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Spare some time for your herd's calving index.

SUCKLER beef profitability could be boosted by tight calving intervals - with a little help from AI and a few extra minutes snatched during busy farming days.

At a time when suckler margins are tight, Farming Connect is urging producers to target the ultimate calving index of 365 days.

At Y Gyrn, a demonstration farm near Bala, Huw Roberts runs a Welsh Black suckler herd with an average calving index of 405 days.

Although this compares favourably with the UK average of 425 days, Mr Roberts is aiming to cut this figure - and for good reason.

During an open day at Y Gyrn, farmers heard there is a PS5 cost attached to every day a cow's calving interval extends beyond 365 days.

Yet the UK average for conception rate to first service is just 48%.

Dewi Hughes, Farming Connect's knowedge transfer manager for North Wales, said that to maximise returns, herds needed groups of calves at consistent ages and weights.

And this would result from tight calving intervals.

"Herds with tighter calving patterns perform better than those with longer calving periods," he said.

"A prolonged calving period reduces the number of suitable heifer replacements - those heifers will not be heavy enough to be served to calve before the start of the main calving period.'' Huw Roberts calves the majority of his 33-cow herd in the autumn: pedigree Welsh Black AI bulls are used on two thirds of the herd and the remainder are crossed on Charolais, again using AI bulls.

Artificial insemination (AI) has helped Mr Roberts' system and the reasons are numerous, according to Arwyn Owen, beef product development manager for Genus in the UK and Europe.

Bulls that are proven for ease of calving could be selected and AI allowed for a known calving date.

"If you know the day a cow was served, you know the day she will calve,'' said Mr Owen.

AI also allows a wide choice of bulls - and there is no risk of introducing disease into a herd. Neither do bulls have to be changed frequently if the farm is breeding its own replacements.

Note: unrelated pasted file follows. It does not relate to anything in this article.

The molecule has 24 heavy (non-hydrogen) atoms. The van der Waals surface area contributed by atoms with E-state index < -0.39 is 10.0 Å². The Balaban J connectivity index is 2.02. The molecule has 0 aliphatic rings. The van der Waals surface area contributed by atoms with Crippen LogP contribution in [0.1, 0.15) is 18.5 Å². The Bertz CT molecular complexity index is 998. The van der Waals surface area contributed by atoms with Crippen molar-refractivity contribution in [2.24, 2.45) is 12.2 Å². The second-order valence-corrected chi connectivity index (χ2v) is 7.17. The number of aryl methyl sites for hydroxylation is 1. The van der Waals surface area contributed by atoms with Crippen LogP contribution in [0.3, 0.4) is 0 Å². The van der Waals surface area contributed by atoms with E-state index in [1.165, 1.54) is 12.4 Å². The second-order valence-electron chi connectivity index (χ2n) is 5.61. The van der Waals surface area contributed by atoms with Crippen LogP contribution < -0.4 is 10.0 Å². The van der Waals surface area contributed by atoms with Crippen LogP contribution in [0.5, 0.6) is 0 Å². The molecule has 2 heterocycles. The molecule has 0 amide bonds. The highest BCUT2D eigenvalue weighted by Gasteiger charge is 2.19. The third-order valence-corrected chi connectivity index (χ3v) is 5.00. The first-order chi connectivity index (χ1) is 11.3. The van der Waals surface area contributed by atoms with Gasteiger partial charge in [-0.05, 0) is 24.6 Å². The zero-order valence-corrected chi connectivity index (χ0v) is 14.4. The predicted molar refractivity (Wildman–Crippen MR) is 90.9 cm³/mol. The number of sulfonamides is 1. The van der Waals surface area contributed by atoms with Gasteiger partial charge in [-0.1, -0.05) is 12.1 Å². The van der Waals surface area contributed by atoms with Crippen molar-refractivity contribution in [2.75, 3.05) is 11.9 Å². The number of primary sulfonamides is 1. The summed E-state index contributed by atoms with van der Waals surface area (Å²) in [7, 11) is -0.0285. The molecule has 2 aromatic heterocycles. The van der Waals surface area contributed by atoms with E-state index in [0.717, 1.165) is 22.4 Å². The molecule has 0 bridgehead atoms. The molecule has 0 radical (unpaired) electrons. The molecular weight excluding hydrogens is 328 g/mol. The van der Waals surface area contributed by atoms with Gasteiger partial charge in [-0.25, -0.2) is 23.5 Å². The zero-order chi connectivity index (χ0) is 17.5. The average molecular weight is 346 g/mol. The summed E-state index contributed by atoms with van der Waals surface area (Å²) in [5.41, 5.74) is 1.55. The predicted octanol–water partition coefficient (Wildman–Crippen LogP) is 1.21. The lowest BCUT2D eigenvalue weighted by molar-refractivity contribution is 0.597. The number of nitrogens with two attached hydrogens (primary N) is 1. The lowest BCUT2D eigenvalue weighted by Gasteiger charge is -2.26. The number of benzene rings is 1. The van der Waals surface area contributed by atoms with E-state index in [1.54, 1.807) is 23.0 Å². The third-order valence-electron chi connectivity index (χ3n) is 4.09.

But Mr Owen didn't discount the role of bulls. "AI and bulls complement one another, we need both,'' he said.

Poor oestrus detection is the commonest cause of infertility in AI-bred herds. Detecting heats is important to securing a good conception rate to first service.

A farmer who spends five minutes four times-a-day detecting heats will identify just 40% of heats. But extend that period to ten minutes four times-a-day and heat detection increases to 80%.

"And 20 minutes four times -a-day would achieve a 95% success rate - it all comes down to commitment,'' said Mr Owen.

There are many factors that influence fertility; from bull fecundity to cows being able to produce one calf-a-year.

Iwan Parry, of Dolgellau Vets, said other factors played a part too, including diseases such as BVD, fluke, Johnes and leptospirosis.

"If you want to observe oestrus and a cow is lame, it is a problem,'' he said.

"If a farm is rearing its own heifer replacements and there is Johnes in the herd there is the potential for serious production loss.

"A farm needs to know its status. If there is leptospirosis in the herd it can be dealt with by vaccination and if a farm is aware it has a BVD issue it can identify persistently infected animals.'' Mr Parry recommended condition scoring cows at drying off and in the period leading up to bulling.

He also suggested the use of ultrasound post-calving to assess ovaries and to establish activity in the uterus.

"It allows you to establish at 40 days post-calving whether the uterus is ready for implantation.," he added.


Arwyn Owen of Genus (left) with beef farmer Huw Roberts
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Title Annotation:Features
Publication:Daily Post (Conwy, Wales)
Geographic Code:4EUUK
Date:Oct 24, 2013
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